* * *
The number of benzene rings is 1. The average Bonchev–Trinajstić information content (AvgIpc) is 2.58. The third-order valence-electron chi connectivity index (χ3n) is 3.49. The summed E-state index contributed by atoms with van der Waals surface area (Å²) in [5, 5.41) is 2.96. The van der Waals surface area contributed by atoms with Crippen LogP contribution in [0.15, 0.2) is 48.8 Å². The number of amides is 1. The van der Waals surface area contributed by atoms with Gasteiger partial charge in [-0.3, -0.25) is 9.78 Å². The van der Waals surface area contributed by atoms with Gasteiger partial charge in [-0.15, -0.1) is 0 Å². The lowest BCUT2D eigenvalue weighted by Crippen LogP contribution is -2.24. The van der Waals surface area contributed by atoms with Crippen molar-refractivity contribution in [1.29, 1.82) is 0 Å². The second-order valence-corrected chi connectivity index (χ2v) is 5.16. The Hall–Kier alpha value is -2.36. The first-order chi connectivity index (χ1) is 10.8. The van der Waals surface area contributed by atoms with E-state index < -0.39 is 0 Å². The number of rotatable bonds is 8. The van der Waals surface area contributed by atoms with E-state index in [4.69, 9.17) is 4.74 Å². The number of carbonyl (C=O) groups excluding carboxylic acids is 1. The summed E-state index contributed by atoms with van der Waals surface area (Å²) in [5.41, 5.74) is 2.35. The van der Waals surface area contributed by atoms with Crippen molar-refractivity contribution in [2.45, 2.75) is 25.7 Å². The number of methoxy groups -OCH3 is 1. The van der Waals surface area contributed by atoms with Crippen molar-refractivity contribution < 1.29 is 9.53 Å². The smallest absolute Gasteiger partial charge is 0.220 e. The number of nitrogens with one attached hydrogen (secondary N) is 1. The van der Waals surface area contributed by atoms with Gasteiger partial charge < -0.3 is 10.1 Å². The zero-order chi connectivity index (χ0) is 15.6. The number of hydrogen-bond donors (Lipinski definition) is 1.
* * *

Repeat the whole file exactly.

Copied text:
The number of benzene rings is 1. The average Bonchev–Trinajstić information content (AvgIpc) is 2.58. The third-order valence-electron chi connectivity index (χ3n) is 3.49. The summed E-state index contributed by atoms with van der Waals surface area (Å²) in [5, 5.41) is 2.96. The van der Waals surface area contributed by atoms with Crippen LogP contribution in [0.15, 0.2) is 48.8 Å². The number of amides is 1. The van der Waals surface area contributed by atoms with Gasteiger partial charge in [-0.3, -0.25) is 9.78 Å². The van der Waals surface area contributed by atoms with Gasteiger partial charge in [-0.15, -0.1) is 0 Å². The lowest BCUT2D eigenvalue weighted by Crippen LogP contribution is -2.24. The van der Waals surface area contributed by atoms with Crippen molar-refractivity contribution in [1.29, 1.82) is 0 Å². The second-order valence-corrected chi connectivity index (χ2v) is 5.16. The Hall–Kier alpha value is -2.36. The first-order chi connectivity index (χ1) is 10.8. The van der Waals surface area contributed by atoms with E-state index < -0.39 is 0 Å². The number of rotatable bonds is 8. The van der Waals surface area contributed by atoms with E-state index in [4.69, 9.17) is 4.74 Å². The number of carbonyl (C=O) groups excluding carboxylic acids is 1. The summed E-state index contributed by atoms with van der Waals surface area (Å²) in [5.41, 5.74) is 2.35. The van der Waals surface area contributed by atoms with Crippen molar-refractivity contribution in [2.45, 2.75) is 25.7 Å². The number of methoxy groups -OCH3 is 1. The van der Waals surface area contributed by atoms with Crippen molar-refractivity contribution < 1.29 is 9.53 Å². The smallest absolute Gasteiger partial charge is 0.220 e. The number of nitrogens with one attached hydrogen (secondary N) is 1. The van der Waals surface area contributed by atoms with Gasteiger partial charge < -0.3 is 10.1 Å². The zero-order chi connectivity index (χ0) is 15.6. The number of hydrogen-bond donors (Lipinski definition) is 1.